Let’s not forget, Mr Truss and the Nationals have form when it comes to failing to deliver for Regional Australia.

The last time they were in government, they abolished the entire Department of Regional Development and eliminated all the funding programs associated with it.  On top of that they slashed the Federal roads budget by $2 billion, with most OF the cuts falling on regional projects.

For our part, the Rudd Labor Government has made sure that regional communities get their fair share, with almost two thirds of our infrastructure funding going to projects outside our cities.  In fact, Federal Labor has doubled spending in regional Australia to around $40 billion.

In addition, Federal Labor has injected $260 million into building new and upgrading existing regional airport facilities – five times what our predecessors spent.  We’ve also made sure regional communities are amongst the first to benefit from the rollout of our National Broadband Network.

Since 2007 Federal Labor has delivered the better deal regional communities have long deserved, and if you want good infrastructure for the future, then you’ve got to vote Labor on 7 September.




  • Peak Downs Highway: Straighten and upgrade the Eton Ranges section of the road.  Federal contribution: $120 million.
  • Gladstone Port Access Road: Complete this new road link.  Federal contribution: $50 million.
  • Cape York Roads Package: Upgrade the road between Mapoon and Weipa, the road connecting Aurukun to the Peninsula Development Road and the Jardine River Bridge as well as redevelop the Seisia Wharf and improve the raw water pipeline from Bamaga to Seisia.  Federal contribution: $210 million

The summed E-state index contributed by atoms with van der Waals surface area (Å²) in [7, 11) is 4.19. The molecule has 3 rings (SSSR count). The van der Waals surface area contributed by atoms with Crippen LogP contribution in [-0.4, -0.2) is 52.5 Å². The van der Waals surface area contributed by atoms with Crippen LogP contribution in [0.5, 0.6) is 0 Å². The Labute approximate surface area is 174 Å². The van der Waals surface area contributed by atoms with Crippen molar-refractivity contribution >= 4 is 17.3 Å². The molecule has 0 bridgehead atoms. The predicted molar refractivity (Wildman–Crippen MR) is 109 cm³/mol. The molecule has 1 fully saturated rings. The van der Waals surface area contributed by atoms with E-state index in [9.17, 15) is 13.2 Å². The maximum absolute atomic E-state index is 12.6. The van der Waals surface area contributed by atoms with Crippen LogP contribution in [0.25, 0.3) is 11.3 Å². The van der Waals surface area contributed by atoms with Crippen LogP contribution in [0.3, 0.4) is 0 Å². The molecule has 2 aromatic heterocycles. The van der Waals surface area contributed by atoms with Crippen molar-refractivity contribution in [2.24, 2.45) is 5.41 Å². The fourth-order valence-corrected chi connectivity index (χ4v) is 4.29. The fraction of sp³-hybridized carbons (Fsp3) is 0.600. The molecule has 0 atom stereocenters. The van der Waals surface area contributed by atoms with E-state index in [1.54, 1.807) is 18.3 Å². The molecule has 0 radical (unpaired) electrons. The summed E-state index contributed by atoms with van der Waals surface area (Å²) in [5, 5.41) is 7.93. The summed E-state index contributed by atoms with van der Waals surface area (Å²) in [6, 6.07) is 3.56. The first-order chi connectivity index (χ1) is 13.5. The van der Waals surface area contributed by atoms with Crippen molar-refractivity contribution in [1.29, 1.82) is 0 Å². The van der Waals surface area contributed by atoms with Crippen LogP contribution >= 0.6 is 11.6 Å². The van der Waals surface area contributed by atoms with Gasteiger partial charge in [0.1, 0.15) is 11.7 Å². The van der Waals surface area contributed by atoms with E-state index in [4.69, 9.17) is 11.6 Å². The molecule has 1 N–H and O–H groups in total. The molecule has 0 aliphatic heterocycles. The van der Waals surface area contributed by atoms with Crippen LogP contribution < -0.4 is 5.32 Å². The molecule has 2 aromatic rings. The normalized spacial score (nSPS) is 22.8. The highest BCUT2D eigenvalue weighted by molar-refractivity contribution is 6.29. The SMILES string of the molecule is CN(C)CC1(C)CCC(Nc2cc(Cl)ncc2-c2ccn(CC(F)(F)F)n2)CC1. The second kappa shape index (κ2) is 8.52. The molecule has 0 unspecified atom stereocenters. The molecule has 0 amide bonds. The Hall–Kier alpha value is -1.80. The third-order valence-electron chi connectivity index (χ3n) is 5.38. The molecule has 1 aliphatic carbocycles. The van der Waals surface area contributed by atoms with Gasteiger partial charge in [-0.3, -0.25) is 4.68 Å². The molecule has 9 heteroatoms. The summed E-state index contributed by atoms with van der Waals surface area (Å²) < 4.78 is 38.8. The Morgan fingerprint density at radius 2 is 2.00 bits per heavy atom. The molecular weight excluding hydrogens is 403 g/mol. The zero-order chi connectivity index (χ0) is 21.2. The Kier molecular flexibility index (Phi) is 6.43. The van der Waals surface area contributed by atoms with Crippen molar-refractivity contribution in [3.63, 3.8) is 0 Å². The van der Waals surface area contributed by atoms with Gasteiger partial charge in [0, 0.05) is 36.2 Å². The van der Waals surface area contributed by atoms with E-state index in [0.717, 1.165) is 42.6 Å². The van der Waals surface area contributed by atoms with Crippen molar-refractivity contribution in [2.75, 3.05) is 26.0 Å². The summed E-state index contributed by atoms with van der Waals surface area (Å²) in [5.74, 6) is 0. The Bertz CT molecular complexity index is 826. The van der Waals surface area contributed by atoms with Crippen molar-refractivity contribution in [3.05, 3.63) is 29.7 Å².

• Regional Roads Productivity Package: Upgrade six regional roads:
    Strengthen and widen sections of Roper Highway as well as improving its flood immunity;
    Seal sections of Port Keats Road as well as improving its flood immunity;
    Replace gravel on poor sections of the Santa Teresa Way;
    Construct a new bridge over Rocky Bottom Creek on Central Arnhem Road;
    Strengthen, widen and seal sections of the Buntine Highway; and
    Replace gravel on poor sections of Arnhem Link Road.

    Federal contribution: $90 million.


  • Tourle Street Bridge and Cormorant Road Upgrade: Duplicate the bridge and the approaches to it.  Federal contribution: $52 million.
  • New England Highway: Realign the three kilometre Bolivia Hill section.  Federal contribution: $80 million.
  • New England Highway: Fix congestion and safety issues around the level crossing in Scone.  Federal contribution: $45 million.
  • Mt Ousley upgrades: Construct two new northbound and two new southbound climbing lanes on Mt Ousley Road between Bulli Tops and Picton Road interchange.  Federal contribution: $42 million.
  • Olympic Highway: Replace the existing Kapooka Bridge and the approaches to it.  Federal contribution: $19.5 million.
  • Newell Highway: Install additional overtaking lanes.  Federal contribution: $5 million.


  • Ballarat Freight Hub: Develop a general freight centre in the Ballarat West Employment Zone. Federal contribution: $9.1 million.
  • Princes Highway West: Duplicate the Winchelsea to Colac section. Federal contribution: $257.5 million.


  • Anangu Pitjanjatjara Yankunytjatjara (APY) Lands: Upgrade sections of the main access road between the Stuart Highway and Pukatja, as well as 21 kilometres of community roads.  Federal contribution: $85 million.


  • Midland Highway Upgrade: Package of works, which includes duplication of the section between Perth and Breadalbane; dedicated upgrades at Mona Vale, St Peters Pass and between Mangalore and Bagdad; and planning for a future Launceston Bypass.  Federal contribution: $500 million over ten years, with the Coalition having committed only $400 million.